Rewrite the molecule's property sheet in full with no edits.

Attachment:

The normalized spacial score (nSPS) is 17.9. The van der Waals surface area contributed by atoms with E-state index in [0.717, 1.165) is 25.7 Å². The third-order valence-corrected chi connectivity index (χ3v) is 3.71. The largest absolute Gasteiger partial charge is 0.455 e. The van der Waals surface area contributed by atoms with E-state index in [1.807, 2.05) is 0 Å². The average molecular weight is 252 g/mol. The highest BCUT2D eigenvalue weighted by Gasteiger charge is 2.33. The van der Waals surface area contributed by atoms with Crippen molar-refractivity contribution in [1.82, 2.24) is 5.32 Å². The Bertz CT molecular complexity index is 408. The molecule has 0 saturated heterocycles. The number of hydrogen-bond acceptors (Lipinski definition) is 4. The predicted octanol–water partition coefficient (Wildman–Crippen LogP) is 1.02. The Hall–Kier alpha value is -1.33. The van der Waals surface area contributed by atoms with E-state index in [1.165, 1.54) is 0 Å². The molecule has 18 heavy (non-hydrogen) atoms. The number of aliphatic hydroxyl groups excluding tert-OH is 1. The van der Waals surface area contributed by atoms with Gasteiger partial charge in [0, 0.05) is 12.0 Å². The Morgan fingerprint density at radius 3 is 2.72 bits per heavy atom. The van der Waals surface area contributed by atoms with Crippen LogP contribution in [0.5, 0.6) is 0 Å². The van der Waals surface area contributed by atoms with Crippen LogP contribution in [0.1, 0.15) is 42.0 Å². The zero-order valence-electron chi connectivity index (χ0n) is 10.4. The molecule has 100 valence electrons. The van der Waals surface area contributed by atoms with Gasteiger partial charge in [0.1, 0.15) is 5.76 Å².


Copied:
The normalized spacial score (nSPS) is 17.9. The van der Waals surface area contributed by atoms with E-state index in [0.717, 1.165) is 25.7 Å². The third-order valence-corrected chi connectivity index (χ3v) is 3.71. The largest absolute Gasteiger partial charge is 0.455 e. The van der Waals surface area contributed by atoms with E-state index in [1.807, 2.05) is 0 Å². The average molecular weight is 252 g/mol. The highest BCUT2D eigenvalue weighted by Gasteiger charge is 2.33. The van der Waals surface area contributed by atoms with Crippen molar-refractivity contribution in [1.82, 2.24) is 5.32 Å². The Bertz CT molecular complexity index is 408. The molecule has 0 saturated heterocycles. The number of hydrogen-bond acceptors (Lipinski definition) is 4. The predicted octanol–water partition coefficient (Wildman–Crippen LogP) is 1.02. The Hall–Kier alpha value is -1.33. The van der Waals surface area contributed by atoms with E-state index in [1.165, 1.54) is 0 Å². The molecule has 18 heavy (non-hydrogen) atoms. The number of aliphatic hydroxyl groups excluding tert-OH is 1. The van der Waals surface area contributed by atoms with Gasteiger partial charge in [0, 0.05) is 12.0 Å². The Morgan fingerprint density at radius 3 is 2.72 bits per heavy atom. The van der Waals surface area contributed by atoms with Crippen LogP contribution in [0.5, 0.6) is 0 Å². The van der Waals surface area contributed by atoms with Crippen LogP contribution in [0.1, 0.15) is 42.0 Å². The zero-order valence-electron chi connectivity index (χ0n) is 10.4. The molecule has 100 valence electrons. The van der Waals surface area contributed by atoms with Gasteiger partial charge in [0.1, 0.15) is 5.76 Å².